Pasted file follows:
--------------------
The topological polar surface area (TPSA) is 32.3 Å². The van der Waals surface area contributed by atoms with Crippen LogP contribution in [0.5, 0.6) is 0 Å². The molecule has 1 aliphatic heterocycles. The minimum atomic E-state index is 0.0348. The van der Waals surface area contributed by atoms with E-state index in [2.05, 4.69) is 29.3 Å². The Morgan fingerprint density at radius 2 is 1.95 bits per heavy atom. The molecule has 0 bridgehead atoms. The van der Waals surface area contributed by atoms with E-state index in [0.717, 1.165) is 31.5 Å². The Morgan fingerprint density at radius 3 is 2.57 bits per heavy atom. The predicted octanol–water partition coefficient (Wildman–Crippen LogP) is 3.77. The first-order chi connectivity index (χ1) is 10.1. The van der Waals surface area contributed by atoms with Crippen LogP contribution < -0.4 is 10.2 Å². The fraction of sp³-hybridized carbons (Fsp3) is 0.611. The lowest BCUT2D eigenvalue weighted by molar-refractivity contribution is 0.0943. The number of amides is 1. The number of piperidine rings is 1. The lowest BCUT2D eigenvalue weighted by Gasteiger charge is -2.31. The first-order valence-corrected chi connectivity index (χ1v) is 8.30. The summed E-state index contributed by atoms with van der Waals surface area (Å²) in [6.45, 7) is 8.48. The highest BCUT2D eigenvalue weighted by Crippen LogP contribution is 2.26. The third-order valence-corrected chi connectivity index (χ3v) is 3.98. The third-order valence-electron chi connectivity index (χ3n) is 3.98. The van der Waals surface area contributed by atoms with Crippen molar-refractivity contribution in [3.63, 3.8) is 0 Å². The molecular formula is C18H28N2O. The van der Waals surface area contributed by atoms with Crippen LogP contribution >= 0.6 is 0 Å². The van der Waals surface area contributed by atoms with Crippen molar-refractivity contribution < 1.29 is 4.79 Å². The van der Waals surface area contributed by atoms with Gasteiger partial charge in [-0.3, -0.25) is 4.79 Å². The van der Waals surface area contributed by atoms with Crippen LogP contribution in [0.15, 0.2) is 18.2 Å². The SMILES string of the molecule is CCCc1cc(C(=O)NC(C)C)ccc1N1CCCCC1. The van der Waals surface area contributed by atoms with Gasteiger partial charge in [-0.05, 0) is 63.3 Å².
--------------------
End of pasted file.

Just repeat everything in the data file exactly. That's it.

The topological polar surface area (TPSA) is 32.3 Å². The van der Waals surface area contributed by atoms with Crippen LogP contribution in [0.5, 0.6) is 0 Å². The molecule has 1 aliphatic heterocycles. The minimum atomic E-state index is 0.0348. The van der Waals surface area contributed by atoms with E-state index in [2.05, 4.69) is 29.3 Å². The Morgan fingerprint density at radius 2 is 1.95 bits per heavy atom. The molecule has 0 bridgehead atoms. The van der Waals surface area contributed by atoms with E-state index in [0.717, 1.165) is 31.5 Å². The Morgan fingerprint density at radius 3 is 2.57 bits per heavy atom. The predicted octanol–water partition coefficient (Wildman–Crippen LogP) is 3.77. The first-order chi connectivity index (χ1) is 10.1. The van der Waals surface area contributed by atoms with Crippen LogP contribution < -0.4 is 10.2 Å². The fraction of sp³-hybridized carbons (Fsp3) is 0.611. The lowest BCUT2D eigenvalue weighted by molar-refractivity contribution is 0.0943. The number of amides is 1. The number of piperidine rings is 1. The lowest BCUT2D eigenvalue weighted by Gasteiger charge is -2.31. The first-order valence-corrected chi connectivity index (χ1v) is 8.30. The summed E-state index contributed by atoms with van der Waals surface area (Å²) in [6.45, 7) is 8.48. The highest BCUT2D eigenvalue weighted by Crippen LogP contribution is 2.26. The third-order valence-corrected chi connectivity index (χ3v) is 3.98. The third-order valence-electron chi connectivity index (χ3n) is 3.98. The van der Waals surface area contributed by atoms with Crippen molar-refractivity contribution in [3.63, 3.8) is 0 Å². The molecular formula is C18H28N2O. The van der Waals surface area contributed by atoms with Crippen LogP contribution >= 0.6 is 0 Å². The van der Waals surface area contributed by atoms with Crippen molar-refractivity contribution < 1.29 is 4.79 Å². The van der Waals surface area contributed by atoms with Gasteiger partial charge in [-0.3, -0.25) is 4.79 Å². The van der Waals surface area contributed by atoms with Crippen LogP contribution in [0.15, 0.2) is 18.2 Å². The SMILES string of the molecule is CCCc1cc(C(=O)NC(C)C)ccc1N1CCCCC1. The van der Waals surface area contributed by atoms with Gasteiger partial charge in [-0.05, 0) is 63.3 Å².